The risk that some aid and other financial resources may inadvertently get diverted to the Taliban must be weighed against the risks for Afghanistan and to U.S. interests — including counterterrorism, regional stability and other national objectives — from not proactively mitigating the humanitarian and economic crisis. As long as any such diversions do not materially and significantly support the Taliban regime or its leaders, the risk-benefit balance should favor delivering essential aid and minimizing the economic damage.

Delivering Humanitarian and Basic Needs Aid

Key near-term humanitarian priorities include:

  • Access to food for the tens of millions of Afghans who will need food support to survive or avert worsening malnutrition.
  • Access to basic humanitarian services for internally displaced people and Afghans fleeing the country.
  • Basic health services — an urgent priority given the imminent collapse of the hitherto reasonably effective Sehatmandi national basic health program.
  • Income support for the extreme poor, including highly vulnerable groups such as poorer rural households (badly affected by the drought) and women and girls.

Sanctions relief for these activities is covered in the U.S Treasury’s General License No. 14 of September 24, which opens the door for humanitarian assistance and aid for “basic human needs.” General License No. 15 provides sanctions relief for imports of specified humanitarian goods into Afghanistan. These actions provide a good foundation, but the key will be ensuring that sanctions relief actually bears fruit in aid delivery.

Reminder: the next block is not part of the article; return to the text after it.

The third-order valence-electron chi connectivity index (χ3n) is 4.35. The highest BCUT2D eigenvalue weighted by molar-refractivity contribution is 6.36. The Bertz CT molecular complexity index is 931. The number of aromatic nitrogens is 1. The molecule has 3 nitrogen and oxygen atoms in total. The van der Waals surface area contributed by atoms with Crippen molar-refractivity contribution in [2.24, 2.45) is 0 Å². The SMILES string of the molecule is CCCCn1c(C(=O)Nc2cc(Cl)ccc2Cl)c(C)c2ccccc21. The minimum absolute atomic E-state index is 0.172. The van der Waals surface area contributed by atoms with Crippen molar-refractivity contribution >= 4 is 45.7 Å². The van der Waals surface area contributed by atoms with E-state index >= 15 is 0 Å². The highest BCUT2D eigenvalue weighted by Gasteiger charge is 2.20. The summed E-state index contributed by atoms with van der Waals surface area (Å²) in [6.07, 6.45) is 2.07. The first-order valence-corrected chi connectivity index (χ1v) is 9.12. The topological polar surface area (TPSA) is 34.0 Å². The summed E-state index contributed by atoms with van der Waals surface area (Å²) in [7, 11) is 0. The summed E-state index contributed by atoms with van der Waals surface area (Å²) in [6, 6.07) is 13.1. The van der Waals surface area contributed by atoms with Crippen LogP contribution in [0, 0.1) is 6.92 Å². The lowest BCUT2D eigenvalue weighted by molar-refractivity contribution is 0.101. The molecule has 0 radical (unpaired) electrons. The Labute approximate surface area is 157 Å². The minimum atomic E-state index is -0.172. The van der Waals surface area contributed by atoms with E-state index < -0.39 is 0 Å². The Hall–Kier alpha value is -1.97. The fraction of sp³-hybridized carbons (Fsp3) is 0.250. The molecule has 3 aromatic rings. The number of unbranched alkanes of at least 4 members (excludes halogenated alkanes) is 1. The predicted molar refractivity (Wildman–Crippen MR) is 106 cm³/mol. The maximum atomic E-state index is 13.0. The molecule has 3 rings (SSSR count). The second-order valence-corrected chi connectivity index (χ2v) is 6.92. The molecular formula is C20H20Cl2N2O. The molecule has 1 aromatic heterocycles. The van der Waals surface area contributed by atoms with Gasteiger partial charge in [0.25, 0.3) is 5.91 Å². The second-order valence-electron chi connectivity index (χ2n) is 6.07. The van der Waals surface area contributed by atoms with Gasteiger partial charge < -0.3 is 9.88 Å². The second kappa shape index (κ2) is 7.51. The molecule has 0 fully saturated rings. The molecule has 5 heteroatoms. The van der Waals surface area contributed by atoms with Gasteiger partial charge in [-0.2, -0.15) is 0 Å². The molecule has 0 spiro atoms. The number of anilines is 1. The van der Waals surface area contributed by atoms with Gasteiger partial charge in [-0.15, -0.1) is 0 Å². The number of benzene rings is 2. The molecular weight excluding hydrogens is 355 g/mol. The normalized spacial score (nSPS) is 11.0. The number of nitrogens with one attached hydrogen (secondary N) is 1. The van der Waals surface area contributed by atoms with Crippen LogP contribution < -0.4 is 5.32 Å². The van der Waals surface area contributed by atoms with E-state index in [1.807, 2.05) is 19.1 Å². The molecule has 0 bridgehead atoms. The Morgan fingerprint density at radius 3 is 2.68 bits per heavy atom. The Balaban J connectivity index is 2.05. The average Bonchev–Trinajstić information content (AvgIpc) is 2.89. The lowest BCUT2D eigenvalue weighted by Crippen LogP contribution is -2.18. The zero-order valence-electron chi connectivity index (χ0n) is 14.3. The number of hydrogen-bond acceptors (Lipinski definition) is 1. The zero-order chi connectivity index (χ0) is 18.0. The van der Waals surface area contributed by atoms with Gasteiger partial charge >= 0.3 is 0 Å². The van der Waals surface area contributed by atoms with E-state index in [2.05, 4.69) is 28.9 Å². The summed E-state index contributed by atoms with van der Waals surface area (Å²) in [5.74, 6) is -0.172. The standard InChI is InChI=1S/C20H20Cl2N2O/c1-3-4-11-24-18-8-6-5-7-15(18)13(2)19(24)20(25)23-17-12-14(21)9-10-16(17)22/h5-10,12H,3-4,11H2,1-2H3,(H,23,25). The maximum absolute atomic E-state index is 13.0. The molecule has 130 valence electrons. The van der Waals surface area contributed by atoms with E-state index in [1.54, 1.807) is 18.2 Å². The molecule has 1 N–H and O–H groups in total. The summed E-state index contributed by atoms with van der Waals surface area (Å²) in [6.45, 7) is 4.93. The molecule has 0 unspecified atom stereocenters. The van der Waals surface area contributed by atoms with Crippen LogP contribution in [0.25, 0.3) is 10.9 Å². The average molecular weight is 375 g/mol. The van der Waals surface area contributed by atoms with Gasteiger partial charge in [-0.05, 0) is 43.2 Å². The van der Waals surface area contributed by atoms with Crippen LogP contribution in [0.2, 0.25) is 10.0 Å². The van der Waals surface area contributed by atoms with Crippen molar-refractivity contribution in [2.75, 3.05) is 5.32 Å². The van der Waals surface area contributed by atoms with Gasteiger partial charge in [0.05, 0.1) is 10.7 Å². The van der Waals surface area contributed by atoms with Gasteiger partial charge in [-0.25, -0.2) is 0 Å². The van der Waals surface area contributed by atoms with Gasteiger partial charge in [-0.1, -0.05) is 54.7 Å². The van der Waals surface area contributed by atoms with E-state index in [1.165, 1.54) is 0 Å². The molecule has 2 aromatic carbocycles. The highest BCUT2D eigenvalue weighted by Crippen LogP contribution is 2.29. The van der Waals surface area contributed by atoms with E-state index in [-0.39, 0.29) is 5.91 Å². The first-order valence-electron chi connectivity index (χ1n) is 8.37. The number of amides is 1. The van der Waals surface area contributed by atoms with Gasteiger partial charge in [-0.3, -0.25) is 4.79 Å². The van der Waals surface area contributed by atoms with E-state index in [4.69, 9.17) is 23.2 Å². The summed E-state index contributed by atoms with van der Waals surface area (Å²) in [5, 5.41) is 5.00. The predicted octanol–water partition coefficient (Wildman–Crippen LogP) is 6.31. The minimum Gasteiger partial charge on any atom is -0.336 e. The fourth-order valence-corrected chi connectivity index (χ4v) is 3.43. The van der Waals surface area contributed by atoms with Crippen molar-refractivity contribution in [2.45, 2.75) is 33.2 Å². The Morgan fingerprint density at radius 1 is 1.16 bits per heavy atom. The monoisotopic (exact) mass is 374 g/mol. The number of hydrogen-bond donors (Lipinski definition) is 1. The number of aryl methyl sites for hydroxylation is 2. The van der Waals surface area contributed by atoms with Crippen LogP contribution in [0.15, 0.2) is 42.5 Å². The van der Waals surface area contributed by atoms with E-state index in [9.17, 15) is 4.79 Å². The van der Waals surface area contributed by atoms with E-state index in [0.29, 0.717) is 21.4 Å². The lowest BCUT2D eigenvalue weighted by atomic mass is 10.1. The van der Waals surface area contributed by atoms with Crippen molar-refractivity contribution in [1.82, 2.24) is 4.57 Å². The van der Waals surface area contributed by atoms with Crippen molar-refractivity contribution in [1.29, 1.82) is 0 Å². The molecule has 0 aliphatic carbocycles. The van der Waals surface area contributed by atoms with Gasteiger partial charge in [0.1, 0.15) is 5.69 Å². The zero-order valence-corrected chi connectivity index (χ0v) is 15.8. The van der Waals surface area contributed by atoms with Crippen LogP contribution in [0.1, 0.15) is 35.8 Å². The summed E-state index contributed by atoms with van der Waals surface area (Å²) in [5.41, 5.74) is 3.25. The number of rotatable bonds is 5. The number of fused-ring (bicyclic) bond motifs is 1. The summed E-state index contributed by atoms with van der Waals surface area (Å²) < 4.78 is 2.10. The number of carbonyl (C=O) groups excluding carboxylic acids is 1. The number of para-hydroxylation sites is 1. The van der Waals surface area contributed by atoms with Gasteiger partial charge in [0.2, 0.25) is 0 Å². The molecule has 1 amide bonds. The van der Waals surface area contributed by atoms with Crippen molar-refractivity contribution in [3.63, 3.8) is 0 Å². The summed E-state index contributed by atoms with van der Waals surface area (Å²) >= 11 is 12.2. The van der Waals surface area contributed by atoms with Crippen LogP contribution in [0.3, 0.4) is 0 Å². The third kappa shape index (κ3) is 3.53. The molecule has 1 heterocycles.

Key action points include:

Facilitating transfers of funds to reputable Afghan private banks. For this to work, the banking system needs to survive and keep functioning. However, U.S. and other foreign banks tend to be hyper-risk averse and to stop many electronic transfers to Afghan banks, for fear of running afoul of sanctions. The solution is for the U.S. Treasury to provide written assurances (“comfort letters” or “safe harbor” documents)  to U.S. and other foreign banks that they won’t be prosecuted or fined for inadvertent, small sanctions violations in transactions with specified Afghan banks.

At least some Afghan banks have implemented sound AML/CFT (anti-money laundering and countering the financing of terrorism) safeguards that have passed muster internationally. This justifies providing broader “comfort” for financial transfers into Afghanistan. Subsequently, the United States or other partner countries or international financial institutions (IFIs) could mandate and fund reputable third-party monitoring and auditing services for Afghan banks, replacing the previous Afghan government’s now defunct prudential oversight and compliance monitoring